The Haunting/1963/Argyle Enterprises, MGM/112 min.
From Shirley Jackson’s eerie, intellectual ghost story “The Haunting of Hill House” director Robert Wise and screenwriter Nelson Gidding weave a classic supernatural thriller, a shocker without gore, a ghost movie seemingly without ghosts. Or is it?
In “The Haunting,” poltergeist investigator John Markway (Richard Johnson) and his group of spook watchers (Claire Bloom, Russ Tamblyn and Julie Harris) are ensconced in a notorious old dark house together. Harris gives a movie-stealing performance as repressed spinster Nell Lance, who succumbs to Hill House’s shivery spell and terror-laced eroticism. Like Jack Nicholson in “The Shining,” Harris makes you feel the story’s terror – the menace and the entrapment of Hill House as Nell is pulled into the evil of the haunted domicile’s very dark past.
The cast is well nigh perfect, from Johnson’s enthusiastic and charming investigator, Bloom’s ambiguous, fancily severe Greenwich Village lesbian, Julie, to Lois Maxwell (Miss Moneypenny of the James Bond series) as Mrs. Markway.
Tamblyn, who will be present for discussion at the 7 p.m. Tuesday screening of “The Haunting” in Westwood, plays smart-alecky nonbeliever Luke Sanderson. Tamblyn was reteaming here with director Wise, who had guided the actor to the highlight of his career, as Jet gangleader Riff in the 1961 Best Picture Oscar winner “West Side Story.”
Wise’s movie is quite faithful to Jackson’s acclaimed novel. The dialogue is literate and tense. The movie’s tasteful production design and the crystal-sharp black and white cinematography (by Davis Boulton) give this picture, shot in England, a classic look. It’s the kind of brainy, spooky cinematic treat Wise might have whipped up for producer Val Lewton in the ’40s, in their RKO prime time of “The Body Snatcher” and “The Curse of the Cat People” if they’d only had this kind of budget.
Roman Polanski once named Wise’s “The Haunting” as one of his favorite movies. It’s a shame that Polanski didn’t direct the 1999 remake of “The Haunting,” which was messed up by the producers and director Jan De Bont, and not helped by its big budget and gaudy effects. Subtlety, intelligence and superb acting are what cast the spell for Wise and company. Polanski probably would have brought all that back and made the movie sexy to boot – something the 1963 “Haunting” doesn’t really need.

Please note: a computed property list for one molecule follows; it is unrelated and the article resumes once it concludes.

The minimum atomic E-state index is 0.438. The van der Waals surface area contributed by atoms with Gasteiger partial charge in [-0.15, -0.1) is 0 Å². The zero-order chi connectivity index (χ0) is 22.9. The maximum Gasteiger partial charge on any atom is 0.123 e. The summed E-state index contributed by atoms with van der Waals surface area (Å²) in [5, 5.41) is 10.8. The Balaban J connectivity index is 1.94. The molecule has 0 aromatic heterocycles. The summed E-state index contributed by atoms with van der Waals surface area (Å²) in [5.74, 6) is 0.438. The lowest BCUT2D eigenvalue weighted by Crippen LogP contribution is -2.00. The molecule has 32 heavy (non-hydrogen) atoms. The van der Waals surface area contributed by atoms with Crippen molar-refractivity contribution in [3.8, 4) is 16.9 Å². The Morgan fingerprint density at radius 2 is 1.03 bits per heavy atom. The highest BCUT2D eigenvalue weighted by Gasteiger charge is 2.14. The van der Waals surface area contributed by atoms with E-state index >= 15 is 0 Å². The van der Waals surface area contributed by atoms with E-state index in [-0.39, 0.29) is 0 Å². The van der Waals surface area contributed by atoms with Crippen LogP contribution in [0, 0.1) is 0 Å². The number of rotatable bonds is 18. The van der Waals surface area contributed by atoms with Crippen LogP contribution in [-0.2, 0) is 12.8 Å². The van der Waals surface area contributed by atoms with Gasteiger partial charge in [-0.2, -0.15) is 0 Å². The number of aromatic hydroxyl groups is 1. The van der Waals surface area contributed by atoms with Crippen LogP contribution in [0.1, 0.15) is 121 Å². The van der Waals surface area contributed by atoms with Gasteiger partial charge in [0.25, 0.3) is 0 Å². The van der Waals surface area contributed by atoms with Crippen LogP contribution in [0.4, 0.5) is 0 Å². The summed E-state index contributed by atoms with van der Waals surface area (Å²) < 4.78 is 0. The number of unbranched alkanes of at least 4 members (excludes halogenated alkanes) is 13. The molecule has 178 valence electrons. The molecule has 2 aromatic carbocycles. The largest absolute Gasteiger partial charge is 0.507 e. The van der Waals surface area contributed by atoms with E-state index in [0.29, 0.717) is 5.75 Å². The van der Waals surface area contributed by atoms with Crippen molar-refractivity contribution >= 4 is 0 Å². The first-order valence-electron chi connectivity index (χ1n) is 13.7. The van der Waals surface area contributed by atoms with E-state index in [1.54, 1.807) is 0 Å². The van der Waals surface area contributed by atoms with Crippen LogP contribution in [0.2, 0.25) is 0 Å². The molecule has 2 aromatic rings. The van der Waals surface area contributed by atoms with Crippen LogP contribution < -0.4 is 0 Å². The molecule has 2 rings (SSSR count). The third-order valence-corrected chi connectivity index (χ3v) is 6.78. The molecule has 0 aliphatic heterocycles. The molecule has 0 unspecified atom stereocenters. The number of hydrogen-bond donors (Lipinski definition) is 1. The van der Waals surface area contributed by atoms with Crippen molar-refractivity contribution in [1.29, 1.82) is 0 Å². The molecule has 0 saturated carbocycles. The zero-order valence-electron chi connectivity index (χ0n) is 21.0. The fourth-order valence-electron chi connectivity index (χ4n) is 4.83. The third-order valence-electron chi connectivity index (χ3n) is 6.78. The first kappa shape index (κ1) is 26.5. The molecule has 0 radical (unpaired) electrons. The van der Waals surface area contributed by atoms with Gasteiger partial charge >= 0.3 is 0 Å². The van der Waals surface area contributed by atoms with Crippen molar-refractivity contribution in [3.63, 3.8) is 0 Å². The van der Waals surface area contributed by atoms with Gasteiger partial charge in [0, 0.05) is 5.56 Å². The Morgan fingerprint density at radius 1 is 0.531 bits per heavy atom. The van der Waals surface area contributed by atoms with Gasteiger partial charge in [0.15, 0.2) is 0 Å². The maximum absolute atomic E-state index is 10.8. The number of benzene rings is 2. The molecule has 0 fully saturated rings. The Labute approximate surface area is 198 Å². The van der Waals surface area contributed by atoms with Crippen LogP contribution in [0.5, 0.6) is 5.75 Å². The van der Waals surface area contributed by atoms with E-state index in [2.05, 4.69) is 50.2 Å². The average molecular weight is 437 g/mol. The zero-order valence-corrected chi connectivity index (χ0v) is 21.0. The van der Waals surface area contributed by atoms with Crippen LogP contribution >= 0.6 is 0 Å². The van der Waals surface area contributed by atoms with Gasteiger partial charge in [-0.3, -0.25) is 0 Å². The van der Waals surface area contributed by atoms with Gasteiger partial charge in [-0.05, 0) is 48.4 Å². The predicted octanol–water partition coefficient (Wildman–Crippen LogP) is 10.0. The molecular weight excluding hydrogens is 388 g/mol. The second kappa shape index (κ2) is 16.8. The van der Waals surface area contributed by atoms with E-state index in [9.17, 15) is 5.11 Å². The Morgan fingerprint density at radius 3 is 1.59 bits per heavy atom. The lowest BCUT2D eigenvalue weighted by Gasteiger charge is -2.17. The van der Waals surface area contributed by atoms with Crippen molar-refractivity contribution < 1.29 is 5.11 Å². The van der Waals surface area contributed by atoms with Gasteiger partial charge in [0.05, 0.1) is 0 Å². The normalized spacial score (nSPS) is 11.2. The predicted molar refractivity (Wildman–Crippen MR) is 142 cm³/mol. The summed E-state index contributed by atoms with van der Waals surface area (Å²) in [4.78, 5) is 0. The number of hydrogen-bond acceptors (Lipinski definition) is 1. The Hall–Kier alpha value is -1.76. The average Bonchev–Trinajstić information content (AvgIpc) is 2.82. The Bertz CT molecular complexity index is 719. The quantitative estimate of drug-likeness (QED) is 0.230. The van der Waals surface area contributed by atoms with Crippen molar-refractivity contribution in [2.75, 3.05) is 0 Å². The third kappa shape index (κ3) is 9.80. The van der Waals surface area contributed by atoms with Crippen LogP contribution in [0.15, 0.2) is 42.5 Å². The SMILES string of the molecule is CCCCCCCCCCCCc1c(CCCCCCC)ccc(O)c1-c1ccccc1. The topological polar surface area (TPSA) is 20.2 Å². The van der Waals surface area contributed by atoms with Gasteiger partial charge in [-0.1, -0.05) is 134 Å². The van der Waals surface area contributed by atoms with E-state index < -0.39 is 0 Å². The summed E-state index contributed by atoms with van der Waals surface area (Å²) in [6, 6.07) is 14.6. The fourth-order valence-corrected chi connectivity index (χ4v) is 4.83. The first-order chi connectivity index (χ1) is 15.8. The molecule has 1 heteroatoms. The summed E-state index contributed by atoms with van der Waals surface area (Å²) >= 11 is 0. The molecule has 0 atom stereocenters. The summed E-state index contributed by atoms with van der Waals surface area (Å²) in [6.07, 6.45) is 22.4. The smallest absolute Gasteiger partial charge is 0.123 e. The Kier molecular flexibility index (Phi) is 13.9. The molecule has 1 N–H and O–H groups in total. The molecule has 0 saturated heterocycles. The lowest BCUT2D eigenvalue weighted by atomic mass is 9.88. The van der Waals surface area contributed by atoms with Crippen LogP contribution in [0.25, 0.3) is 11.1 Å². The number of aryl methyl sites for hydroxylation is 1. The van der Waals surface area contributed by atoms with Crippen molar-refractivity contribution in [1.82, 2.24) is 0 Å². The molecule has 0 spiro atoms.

Happy birthday, Edith Head! She was born October 28, in San Bernardino, Calif. In her 60-year career, at Paramount and Universal, she worked on more than 1,131 films, received 35 Academy Award nominations and won eight Oscars, more than any other woman. (Walt Disney, with 22 Oscars, holds the record for a man.)
The exhibition From Philadelphia to Monaco: Grace Kelly Beyond the Icon opens today at the James A. Michener Art Museum, near Philadelphia.
Dr. John Markway (Richard Johnson) is psyched to spend a few weeks at a 19th Century New England mansion – need I say haunted? – in order to study its creepiness. As you might suspect, things don’t go to plan. Also starring Julie Harris, Claire Bloom and Russ Tamblyn, who will attend Tuesday’s screening as a special guest. The evening is also a chance to pay tribute to Julie Harris, who died this summer.
At the time of its release, critic Judith Crist called the film “a thoroughly satisfying ghost story for grownups … completely contemporary in its psychological overtones and implications.”
Nelson Gidding wrote the script based on a Shirley Jackson novel; Robert Wise directs. Jan de Bont remade “The Haunting” in 1999, starring Liam Neeson, Catherine Zeta-Jones, Lili Taylor and Owen Wilson.
You can buy tickets here.
I’m going to start with a sort of Spoiler Alert: “Blue Is the Warmest Color” is not a neo-noir, not even close. But I was curious about the movie because it created quite a buzz at this year’s Cannes Film Festival and snared the top prize there, the Palme d’Or.
Directed by Abdellatif Kechiche, “Blue” is a coming of age/love story that follows a teenager named Adèle (Adèle Exarchopoulos) as she navigates a brief affair with a boy and a lengthy intimate relationship with an older woman Emma (Léa Seydoux). Adèle also finishes school, finds a job as a teacher, makes mighty platters of pasta and sheds a lot of tears. In other words, it’s a richly detailed character study and an intense, unhurried exploration of a charming but ordinary woman’s everyday life. One day ends, another starts.
At nearly three hours long and containing rather graphic sex scenes, this is perhaps not the movie to go to with Aunt Ginger. I was a bit on the fence about it myself. But, happily, “Blue” never dragged or felt gratuitous, tasteless or solipsistic. What made it so engrossing for me was the sublimely naturalistic performances from everyone in the cast and a story that, while sometimes mundane, is also largely devoid of clichés. Moving and memorable, “Blue” delivers on its prizewinner promise.
“Blue Is the Warmest Color” opens today in LA and New York. In French with English subtitles.